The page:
Industrial Ethernet: Diagnostics

Shop floor-to-top floor connectivity and wireless enablement often get most of the attention in discussions about industrial Ethernet. At a recent Profinet panel discussion, the core manufacturing operation and commissioning issues related to diagnostics took center stage.

If there’s one thing I’ve seen play out more often than not when it comes to industrial Ethernet, it’s that the technology rarely fails to generate a good discussion. A decade ago, animated discussions often broke out over the viability of Ethernet as a plant floor network. Today, some claim Ethernet will soon become the sole industrial network—all the way down to the device and sensor level, while others contend that Ethernet will not progress much farther than the control layer into the heart of manufacturing.

Wherever you see yourself in the arc of this technology discussion, there’s no disputing that Ethernet is here to stay in the industrial networking space. But it is still a relatively new technology to manufacturing and thus many questions remain. This is especially true given the variety of Ethernet protocols available to manufacturers.

To help address some of those questions, I was asked to moderate a panel discussion on industrial Ethernet application at the most recent ARC Forum. Hosted by Profinet, the discussion did, of course, focus on Profinet technologies. However, it also served as an open discussion on industrial Ethernet technology in general. Members of the panel included: David Heyman of KUKA Robotics, Sam Hoff of Patti Engineering, Peter Karcz of Fori Automation, and David Loveridge of ICR Engineering.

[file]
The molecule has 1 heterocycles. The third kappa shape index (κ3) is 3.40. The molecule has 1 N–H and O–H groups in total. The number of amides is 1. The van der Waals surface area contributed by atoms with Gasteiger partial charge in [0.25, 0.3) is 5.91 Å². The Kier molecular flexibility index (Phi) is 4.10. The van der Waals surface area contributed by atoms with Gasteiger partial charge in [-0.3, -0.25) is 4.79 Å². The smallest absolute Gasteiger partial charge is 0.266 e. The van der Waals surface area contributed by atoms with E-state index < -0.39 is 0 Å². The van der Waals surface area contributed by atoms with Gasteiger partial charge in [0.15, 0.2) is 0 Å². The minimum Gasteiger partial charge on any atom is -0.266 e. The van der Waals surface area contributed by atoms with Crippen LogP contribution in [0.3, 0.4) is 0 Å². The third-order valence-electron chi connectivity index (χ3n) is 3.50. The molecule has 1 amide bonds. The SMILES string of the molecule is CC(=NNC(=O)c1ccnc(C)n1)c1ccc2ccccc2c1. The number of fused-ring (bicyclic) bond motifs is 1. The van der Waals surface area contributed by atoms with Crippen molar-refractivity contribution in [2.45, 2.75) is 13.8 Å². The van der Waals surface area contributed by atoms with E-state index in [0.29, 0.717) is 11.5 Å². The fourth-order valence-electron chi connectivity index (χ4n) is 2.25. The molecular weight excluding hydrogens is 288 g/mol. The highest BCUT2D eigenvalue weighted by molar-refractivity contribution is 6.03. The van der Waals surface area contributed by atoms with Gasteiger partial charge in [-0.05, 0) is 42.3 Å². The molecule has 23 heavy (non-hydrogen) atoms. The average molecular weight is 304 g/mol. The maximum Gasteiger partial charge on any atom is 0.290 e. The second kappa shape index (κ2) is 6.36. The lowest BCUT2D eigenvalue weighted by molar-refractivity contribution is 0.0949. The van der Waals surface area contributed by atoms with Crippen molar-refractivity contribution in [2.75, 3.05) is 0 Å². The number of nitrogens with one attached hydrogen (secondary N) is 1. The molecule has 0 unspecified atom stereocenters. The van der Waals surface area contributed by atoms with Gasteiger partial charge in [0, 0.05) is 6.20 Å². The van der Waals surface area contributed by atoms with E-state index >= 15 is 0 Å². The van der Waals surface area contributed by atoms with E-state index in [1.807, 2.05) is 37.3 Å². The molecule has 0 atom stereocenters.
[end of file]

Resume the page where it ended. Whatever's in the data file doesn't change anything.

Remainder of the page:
The open-endedness of this panel discussion helped bring to the fore two critical industrial networking issues that do not always garner their fair share of the industrial Ethernet spotlight: diagnostics and safety. In this blog post, I’ll review some of the key points brought up about diagnostics.

Relating his experience working with different industrial networks in a manufacturing environment, Peter Karcz, who is controls manager at Fori Automation (an engineering services firm), noted that six years ago “everything was CAN bus and there were challenges” with the technology.  Adherence to use of CAN bus changed when the price point for industrial Ethernet became more attractive, he said.

Peter Heyman, controls engineering manager at KUKA Robotics, added that KUKA builds “complete production lines on our floor, and then we take it apart to ship.” The diagnostics offered by Profinet gives KUKA a high “confidence level that these lines will go right back up when we install it at the customer site,” Heyman said.

The proprietary nature and lack of diagnostics on the network protocols formerly used by KUKA could cause a lot of headaches during installation, Heyman said. “Determining which blue hose or network wasn’t running could take forever,” he said. “Now we can commission every node and have it operating in 30 minutes.”

Before adopting Profinet and its diagnostics capabilities, Heyman said KUKA used to allot 12 hours for the commissioning and debugging process of one its lines at a customer site. “We’re now saving roughly 11 and a half hours of installation time.”

Concurring with Heyman’s points, Karcz added that, by using Profinet, Fori has found the “diagnostics to be great for labor savings when bringing systems up.”

In my next blog post, I’ll review some of the specific points about safety over Ethernet addressed during the panel discussion.

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